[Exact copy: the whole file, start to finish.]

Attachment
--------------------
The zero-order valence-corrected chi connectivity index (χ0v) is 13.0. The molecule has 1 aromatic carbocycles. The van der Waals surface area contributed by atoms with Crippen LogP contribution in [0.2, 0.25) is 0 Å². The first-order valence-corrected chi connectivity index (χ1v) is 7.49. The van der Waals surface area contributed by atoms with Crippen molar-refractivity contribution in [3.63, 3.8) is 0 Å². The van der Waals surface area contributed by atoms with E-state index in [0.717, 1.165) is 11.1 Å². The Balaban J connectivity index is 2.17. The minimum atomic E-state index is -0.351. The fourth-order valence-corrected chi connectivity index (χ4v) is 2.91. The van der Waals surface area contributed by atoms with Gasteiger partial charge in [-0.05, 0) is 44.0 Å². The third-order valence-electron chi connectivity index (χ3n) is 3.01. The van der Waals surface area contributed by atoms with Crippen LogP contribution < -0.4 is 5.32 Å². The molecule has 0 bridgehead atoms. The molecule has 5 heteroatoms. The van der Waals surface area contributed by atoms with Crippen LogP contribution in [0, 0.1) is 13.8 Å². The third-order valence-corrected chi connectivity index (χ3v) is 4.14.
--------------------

The zero-order valence-corrected chi connectivity index (χ0v) is 13.0. The molecule has 1 aromatic carbocycles. The van der Waals surface area contributed by atoms with Crippen LogP contribution in [0.2, 0.25) is 0 Å². The first-order valence-corrected chi connectivity index (χ1v) is 7.49. The van der Waals surface area contributed by atoms with Crippen molar-refractivity contribution in [3.63, 3.8) is 0 Å². The van der Waals surface area contributed by atoms with E-state index in [0.717, 1.165) is 11.1 Å². The Balaban J connectivity index is 2.17. The minimum atomic E-state index is -0.351. The fourth-order valence-corrected chi connectivity index (χ4v) is 2.91. The van der Waals surface area contributed by atoms with Gasteiger partial charge in [-0.05, 0) is 44.0 Å². The third-order valence-electron chi connectivity index (χ3n) is 3.01. The van der Waals surface area contributed by atoms with Crippen LogP contribution < -0.4 is 5.32 Å². The molecule has 0 bridgehead atoms. The molecule has 5 heteroatoms. The van der Waals surface area contributed by atoms with Crippen LogP contribution in [0, 0.1) is 13.8 Å². The third-order valence-corrected chi connectivity index (χ3v) is 4.14.